By Rachel Abrams, NY Times, Jan. 23, 2015
Because she has an eczema condition, Michelle Kirn intently reads ingredient labels on baby wipes, soaps and other household items to avoid allergic reactions that she says were caused by a commonly used preservative.
Ms. Kirn, 37, says she believes that nerve damage and scarring to her hands stemmed from using wipes that contained the preservative methylisothiazolinone, or MI.
Still, when her throat began to swell, she says she did not think to check the label of her new mouthwash, Colgate Total Lasting White.
“I thought I was developing allergies to foods,” Ms. Kirn, a consultant in Breinigsville, Pa., said. “I felt like I constantly had a sore throat.”
Colgate-Palmolive introduced that product in August, and it may be the only popular mouthwash to contain MI, an ingredient added to deter the growth of bacteria. But it can cause rashes and skin irritations in people who are allergic to it. The company chose that preservative, according to Stephanie Clark, a spokeswoman for Colgate, because it worked best for that particular formula.
Experts say it’s an unusual additive for a mouthwash, an expansion of the chemical into products occurring at the same time that major consumer products companies—including Kimberly-Clark, Johnson & Johnson and Unilever—have begun removing it from lotions and wipes.
“It’s not a preservative that we’ve seen commonly in products that are used anywhere but on the skin,” Dr. Bruce A. Brod, president-elect of the American Contact Dermatitis Society, said. “When people are exposed on a daily basis to MI, we think the rates of sensitization are going up.”
Compounding the problem, Dr. Brod said, is a lack of awareness among both patients and doctors. Ms. Kirn said her hands “looked like I had been in a fire” several months after she began using Huggies Simply Clean wipes, but she didn’t discover her allergy to the product until months later.
The dermatitis society named MI its “allergen of the year” in 2013, a listing intended to give attention to problematic and often obscure substances. That same year, the Scientific Committee on Consumer Safety, a European advisory group, said that MI should be used only in limited quantities for rinse-off products, like soaps and shampoos, and that “no safe concentrations” existed for leave-on products like lotions.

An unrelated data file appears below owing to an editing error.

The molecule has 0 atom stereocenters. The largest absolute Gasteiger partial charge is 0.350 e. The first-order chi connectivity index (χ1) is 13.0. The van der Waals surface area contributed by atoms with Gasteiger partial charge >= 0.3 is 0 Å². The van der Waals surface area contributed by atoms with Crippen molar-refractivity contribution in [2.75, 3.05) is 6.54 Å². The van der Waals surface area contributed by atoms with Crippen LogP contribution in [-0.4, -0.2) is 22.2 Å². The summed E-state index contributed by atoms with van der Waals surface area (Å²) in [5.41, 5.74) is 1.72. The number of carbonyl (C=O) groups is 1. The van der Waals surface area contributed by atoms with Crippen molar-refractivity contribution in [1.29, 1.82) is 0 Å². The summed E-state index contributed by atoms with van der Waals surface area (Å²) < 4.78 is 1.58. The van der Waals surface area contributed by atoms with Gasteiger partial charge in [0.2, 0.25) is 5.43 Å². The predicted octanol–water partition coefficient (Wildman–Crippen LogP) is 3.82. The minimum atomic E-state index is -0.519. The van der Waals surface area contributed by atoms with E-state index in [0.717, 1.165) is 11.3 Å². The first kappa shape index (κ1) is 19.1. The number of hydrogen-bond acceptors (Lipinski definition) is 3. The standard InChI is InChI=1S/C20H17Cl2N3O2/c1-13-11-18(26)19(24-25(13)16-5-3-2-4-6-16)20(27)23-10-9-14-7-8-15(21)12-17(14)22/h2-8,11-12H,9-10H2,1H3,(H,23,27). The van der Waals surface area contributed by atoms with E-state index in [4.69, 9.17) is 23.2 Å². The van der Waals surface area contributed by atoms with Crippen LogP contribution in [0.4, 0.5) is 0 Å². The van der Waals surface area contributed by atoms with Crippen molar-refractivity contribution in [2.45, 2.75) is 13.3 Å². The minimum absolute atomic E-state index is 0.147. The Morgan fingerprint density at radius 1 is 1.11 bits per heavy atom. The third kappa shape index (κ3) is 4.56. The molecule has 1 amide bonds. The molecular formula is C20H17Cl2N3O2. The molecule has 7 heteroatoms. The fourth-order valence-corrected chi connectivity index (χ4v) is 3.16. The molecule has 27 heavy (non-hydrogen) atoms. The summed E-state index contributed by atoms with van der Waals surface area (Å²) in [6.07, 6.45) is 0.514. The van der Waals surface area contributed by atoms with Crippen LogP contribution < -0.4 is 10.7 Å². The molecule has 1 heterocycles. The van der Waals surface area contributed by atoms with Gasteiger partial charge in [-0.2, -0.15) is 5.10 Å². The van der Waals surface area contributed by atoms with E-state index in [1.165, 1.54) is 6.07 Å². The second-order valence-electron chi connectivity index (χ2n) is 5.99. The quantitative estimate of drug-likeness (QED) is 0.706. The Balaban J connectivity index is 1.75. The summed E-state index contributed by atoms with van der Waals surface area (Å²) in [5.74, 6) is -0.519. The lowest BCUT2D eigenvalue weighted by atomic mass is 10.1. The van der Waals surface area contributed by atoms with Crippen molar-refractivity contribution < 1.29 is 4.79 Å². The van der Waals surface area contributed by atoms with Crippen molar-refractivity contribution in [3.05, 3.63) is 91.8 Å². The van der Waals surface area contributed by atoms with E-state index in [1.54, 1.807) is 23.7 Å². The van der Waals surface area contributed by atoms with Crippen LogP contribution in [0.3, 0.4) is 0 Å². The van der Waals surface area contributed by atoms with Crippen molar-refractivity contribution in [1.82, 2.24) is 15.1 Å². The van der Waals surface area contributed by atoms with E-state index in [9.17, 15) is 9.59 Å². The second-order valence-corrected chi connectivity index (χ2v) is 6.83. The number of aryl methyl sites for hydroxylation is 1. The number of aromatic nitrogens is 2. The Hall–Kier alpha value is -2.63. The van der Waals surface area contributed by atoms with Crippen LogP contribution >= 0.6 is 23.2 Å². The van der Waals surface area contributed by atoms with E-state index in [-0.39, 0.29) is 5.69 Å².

In the United States, MI can be found in Unilever’s Dove shampoo, Beiersdorf’s Nivea moisturizer, some of Johnson & Johnson’s Neutrogena sunscreens and dozens of other personal care items that line drugstore shelves. Between 2007 and 2010, the number of products that used it more than doubled to about 2,400 items, according to an estimate from the dermatitis society.
Efforts to reduce the use of MI underscore a broader challenge for consumer product manufacturers, which are under increasing pressure to respond to public concerns about potentially harmful or synthetic chemicals.
Often, companies say, there is little if any scientific evidence to prove that a particular ingredient targeted by upset consumers is actually dangerous. Eliminating controversial ingredients can also restrict alternative options.
Dr. Brod and others say that the solution may not be to remove MI entirely, but rather to increase public awareness that some products containing it could cause allergic reactions.
“Everything is a balancing act. You want to have a safe product, but you want to minimize the amount that you’re sensitizing the public to rashes.”
Kimberly-Clark, the maker of Ms. Kirn’s Huggies Simply Clean wipes, no longer uses MI in its baby wipes, and will have completely removed it from feminine care wipes by April, according to Bob Brand, a spokesman.
“We are very sorry she experienced difficulties,” Mr. Brand said. “The levels of MI previously used in our wipes products were always well within the guidelines recommended by regulatory agencies.”